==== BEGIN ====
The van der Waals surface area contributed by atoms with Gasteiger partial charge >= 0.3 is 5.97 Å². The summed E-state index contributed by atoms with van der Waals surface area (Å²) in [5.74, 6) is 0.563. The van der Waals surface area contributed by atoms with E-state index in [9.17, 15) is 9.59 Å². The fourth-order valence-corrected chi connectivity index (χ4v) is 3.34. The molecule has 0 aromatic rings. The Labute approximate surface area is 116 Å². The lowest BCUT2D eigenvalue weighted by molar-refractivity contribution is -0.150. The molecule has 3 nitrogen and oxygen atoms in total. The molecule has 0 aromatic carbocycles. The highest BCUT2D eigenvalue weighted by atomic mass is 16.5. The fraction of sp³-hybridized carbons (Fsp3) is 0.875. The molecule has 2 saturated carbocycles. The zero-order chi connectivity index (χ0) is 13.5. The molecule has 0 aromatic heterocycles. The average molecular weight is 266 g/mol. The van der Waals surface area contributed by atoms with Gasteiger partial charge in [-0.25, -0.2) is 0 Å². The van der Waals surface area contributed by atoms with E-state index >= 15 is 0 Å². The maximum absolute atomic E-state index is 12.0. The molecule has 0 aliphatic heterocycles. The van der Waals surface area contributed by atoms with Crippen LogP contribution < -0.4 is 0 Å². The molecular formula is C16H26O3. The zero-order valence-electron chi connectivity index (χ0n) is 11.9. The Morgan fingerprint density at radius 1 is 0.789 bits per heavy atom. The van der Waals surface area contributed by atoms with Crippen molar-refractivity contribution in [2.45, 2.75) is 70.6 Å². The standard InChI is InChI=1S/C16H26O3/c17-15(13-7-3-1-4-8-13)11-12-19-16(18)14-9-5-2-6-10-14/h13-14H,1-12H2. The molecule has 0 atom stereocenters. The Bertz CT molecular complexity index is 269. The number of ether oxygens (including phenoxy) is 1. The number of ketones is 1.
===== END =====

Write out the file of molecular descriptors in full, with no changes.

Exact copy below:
The van der Waals surface area contributed by atoms with Gasteiger partial charge >= 0.3 is 5.97 Å². The summed E-state index contributed by atoms with van der Waals surface area (Å²) in [5.74, 6) is 0.563. The van der Waals surface area contributed by atoms with E-state index in [9.17, 15) is 9.59 Å². The fourth-order valence-corrected chi connectivity index (χ4v) is 3.34. The molecule has 0 aromatic rings. The Labute approximate surface area is 116 Å². The lowest BCUT2D eigenvalue weighted by molar-refractivity contribution is -0.150. The molecule has 3 nitrogen and oxygen atoms in total. The molecule has 0 aromatic carbocycles. The highest BCUT2D eigenvalue weighted by atomic mass is 16.5. The fraction of sp³-hybridized carbons (Fsp3) is 0.875. The molecule has 2 saturated carbocycles. The zero-order chi connectivity index (χ0) is 13.5. The molecule has 0 aromatic heterocycles. The average molecular weight is 266 g/mol. The van der Waals surface area contributed by atoms with Gasteiger partial charge in [-0.25, -0.2) is 0 Å². The van der Waals surface area contributed by atoms with E-state index >= 15 is 0 Å². The maximum absolute atomic E-state index is 12.0. The molecule has 0 aliphatic heterocycles. The van der Waals surface area contributed by atoms with Crippen LogP contribution < -0.4 is 0 Å². The molecular formula is C16H26O3. The zero-order valence-electron chi connectivity index (χ0n) is 11.9. The Morgan fingerprint density at radius 1 is 0.789 bits per heavy atom. The van der Waals surface area contributed by atoms with Crippen molar-refractivity contribution in [2.45, 2.75) is 70.6 Å². The standard InChI is InChI=1S/C16H26O3/c17-15(13-7-3-1-4-8-13)11-12-19-16(18)14-9-5-2-6-10-14/h13-14H,1-12H2. The molecule has 0 atom stereocenters. The Bertz CT molecular complexity index is 269. The number of ether oxygens (including phenoxy) is 1. The number of ketones is 1.